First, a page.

Now, to be clear, the young adaptation craze started way before Twilight surfaced in 2008. In fact, it could be argued that Harry Potter was the one that helped bring more light to this genre, but Twilight and Harry Potter go after different audiences. Twilight is geared towards younger women, whereas men are better suited in the world of Harry Potter. However, there’s no denying popularity of Twilight and how it sparked a host of female-centric dystopian future young adaptations novels. The Hunger Games only further drove the genre into a hot commodity and soon thereafter, young adaptations such as Divergent, Host, The Vampire Academy, The Mortal Instruments, The Fifth Wave popped up. However, as time moved on and the Twilight craze died down, so did the interest in the genre as a whole. Despite being slightly down for Mockingjay Parts I and II, The Hunger Games managed to finish strong, but the same can’t be said for any other YA adaptation, with the Divergent series being the most notable failure from the bunch. With the craze dying down, so did the movies. As each year passed by, less and fewer Twilight or Hunger Games-type films stopped being greenlit by executives. Of course, the genre will never truly be dead as book adaptations are a popular source for producers and executives, but how did a genre that was so hot in pop culture in 2008, get so cold by the time 2018 arrived?
The big factor is simply quality. Now, when it comes to adaptations, it can surely be very tricky. Condensing a 400 plus page book down to a two-hour film is challenging, though not impossible. Often, some things that are written on the page can’t be translated on screen, so changes are vital, but when it came to dystopian young adult films like Hunger Games, the formula became obvious: A strong-willed and determined female as the protagonist. Check. A shady and corrupt world with some type of unjust ruling. Check. Two dreamy, young guys fighting over one girl to create a bland and unnecessary love triangle. Check. The romantic angle is given more importance than the interesting premise that brought butts to the movie theater. Check. The crazy thing is that these YA novels have premises with strong potential. Divergent is about a world divided by factions based on virtues.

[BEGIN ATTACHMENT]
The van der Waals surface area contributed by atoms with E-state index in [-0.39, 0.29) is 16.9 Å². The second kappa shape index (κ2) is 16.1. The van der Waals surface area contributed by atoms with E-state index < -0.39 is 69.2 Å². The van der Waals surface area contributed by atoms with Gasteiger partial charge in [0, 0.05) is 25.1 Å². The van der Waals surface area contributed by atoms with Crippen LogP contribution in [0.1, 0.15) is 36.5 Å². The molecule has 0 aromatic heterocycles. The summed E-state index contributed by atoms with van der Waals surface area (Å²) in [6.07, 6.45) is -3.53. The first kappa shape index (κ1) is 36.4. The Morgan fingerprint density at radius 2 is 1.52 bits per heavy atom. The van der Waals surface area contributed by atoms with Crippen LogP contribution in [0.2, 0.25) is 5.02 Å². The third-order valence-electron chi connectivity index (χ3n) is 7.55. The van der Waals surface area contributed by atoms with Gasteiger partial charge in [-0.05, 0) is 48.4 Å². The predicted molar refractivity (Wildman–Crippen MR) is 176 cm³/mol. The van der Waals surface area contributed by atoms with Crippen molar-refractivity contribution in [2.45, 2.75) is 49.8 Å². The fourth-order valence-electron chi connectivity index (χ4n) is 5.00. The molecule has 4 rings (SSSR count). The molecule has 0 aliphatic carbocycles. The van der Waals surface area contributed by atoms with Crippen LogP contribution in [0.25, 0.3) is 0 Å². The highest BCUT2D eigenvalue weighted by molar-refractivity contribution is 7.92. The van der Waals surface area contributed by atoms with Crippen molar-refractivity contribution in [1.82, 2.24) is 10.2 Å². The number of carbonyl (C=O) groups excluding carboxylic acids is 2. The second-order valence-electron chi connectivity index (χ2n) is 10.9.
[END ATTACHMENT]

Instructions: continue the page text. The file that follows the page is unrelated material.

It could’ve had an interesting voice about modern society and how it treats people who are built differently, but it the films ultimately end up being a generic sci-fi vehicle that doesn’t truly capitalize on the uniqueness on its premise. It’s anchored by the unnecessary love angle that’s mostly there to satisfy the young audiences and the ideas presented aren’t fully fleshed out onscreen. It should be noted that I’ve never read any of the Young Adaptation novels like Twilight or Divergent. The chances of the books doing a better job of painting the colorful world or characters is pretty high, but I shouldn’t have to check the books to understand the movie. The Host is about an alien race who takes over the minds and bodies of mankind. Again, another premise ripe for potential, but it dives into romantic silliness and sidesteps the intriguing elements that really could’ve made this a great sci-fi epic. The point is that the YA adaptations feel trapped by the Twilight model. Fans of the Twilight films went nuts on the romantic aspect; With legions declaring Team Edward or Team Jacob. In turn, executives likely felt that these elements were crucial to the success of the franchise. It’s an understandable thought process, but let’s be real, no one is going to remember Twilight because of its amazing cinematic quality. But when you plaster the same formula onto every movie, the model grows tiresome. It worked for The Hunger Games because the films were actually decent spectacles that didn’t rely on the romantic crap throughout most of its runtime. But the issues are far greater than the teen romance plot, the films were ultimately bad. Like I previously stated, Twilight will never be remembered for its storytelling, but the franchise stood out as different at the time, which likely aided in its popularity. I know we live in a world where films like Transformers can be global smash hits, but audiences do eventually get tired of bad films. The genre failed because the quality never captured the magic of the Twilight series nor was it even as close to as good as the Harry Potter franchise.
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